Update: A revised document has been published.
Vote results and texts adopted will be added when available.
The public debriefing of 13 December 2017 in Brussels was the occasion for the BEREC Chair 2017 to come back on the work done by BEREC in 2017 that was marked by important work on Net neutrality, mobile and roaming issues and the framework review, and present the work programme for next year.
The concept of ICTs covers a broad spectrum of technologies, ranging from information technology (IT) through telecommunications, broadcast media, and all types of audio and video processing and transmission to network-based control and monitoring functions. Information and communication technologies (ICTs) and data and internet access services have taken the place of traditional telephone services as the key products for both consumers and businesses. Although linear broadcasting continues to be the principal medium of information distribution and entertainment in Europe, more and more audiovisual content is available on demand and 4G and 5G internet connectivity is subject to exponential growth. As a consequence, the EU has set up a regulatory framework for telecommunications covering fixed and wireless telecoms, internet, broadcasting and transmission services, through a series of rules which apply throughout the EU Member States.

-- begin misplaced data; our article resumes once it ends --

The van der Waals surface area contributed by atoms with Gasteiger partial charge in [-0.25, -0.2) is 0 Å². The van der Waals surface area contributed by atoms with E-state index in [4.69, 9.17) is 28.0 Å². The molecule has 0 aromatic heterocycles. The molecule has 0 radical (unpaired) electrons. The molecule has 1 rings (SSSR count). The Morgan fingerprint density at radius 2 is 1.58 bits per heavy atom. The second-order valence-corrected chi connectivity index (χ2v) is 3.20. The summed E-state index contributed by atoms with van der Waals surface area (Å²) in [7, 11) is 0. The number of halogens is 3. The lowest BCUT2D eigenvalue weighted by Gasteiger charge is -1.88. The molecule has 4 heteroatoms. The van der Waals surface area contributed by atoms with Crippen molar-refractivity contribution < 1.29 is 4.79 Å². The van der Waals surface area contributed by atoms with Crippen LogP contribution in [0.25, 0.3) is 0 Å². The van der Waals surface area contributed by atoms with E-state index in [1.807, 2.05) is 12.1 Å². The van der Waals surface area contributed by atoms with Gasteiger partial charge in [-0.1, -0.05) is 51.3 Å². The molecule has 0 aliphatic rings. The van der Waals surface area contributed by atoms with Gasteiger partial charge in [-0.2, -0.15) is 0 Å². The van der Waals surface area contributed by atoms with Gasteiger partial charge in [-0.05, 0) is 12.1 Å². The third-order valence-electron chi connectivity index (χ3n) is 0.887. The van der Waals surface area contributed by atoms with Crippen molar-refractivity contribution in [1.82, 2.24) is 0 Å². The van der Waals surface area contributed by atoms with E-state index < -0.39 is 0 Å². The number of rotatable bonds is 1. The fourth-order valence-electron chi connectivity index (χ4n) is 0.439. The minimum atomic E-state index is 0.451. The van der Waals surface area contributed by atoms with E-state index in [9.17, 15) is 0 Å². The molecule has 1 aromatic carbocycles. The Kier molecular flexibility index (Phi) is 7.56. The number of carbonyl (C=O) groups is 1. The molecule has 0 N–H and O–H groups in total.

Today, the European Parliament adopted for the first time and by a very large majority a digital trade strategy. Its Members, representing all political groups apart from the extremes, call for international trade rules to deliver tangible benefits for consumers, to dismantle the digital obstacles faced by European companies in third countries and to promote worldwide respect for fundamental rights. To this end, they ask for the inclusion in the EU’s trade agreements of rock-solid provisions in line with EU law, in particular on personal data protection, forced data localisation, net neutrality, roaming and intellectual property.
Today, the European Parliament adopted as the first EU institution a digital trade strategy. The digitisation of our economies raises new questions about market access for digital goods and services in third countries and the protection of digital rights. Most of the existing trade rules were written in the ‘analogue age’, the European Parliament now wants to bring them into the 21st century.
Intensive cooperation and coordination between enforcement authorities at EU level has led to the seizure of millions of fake and possibly harmful products and has helped to take down several transnational criminal networks.
The agenda includes items related to energy & climate, environment, digital, trade and transport policy.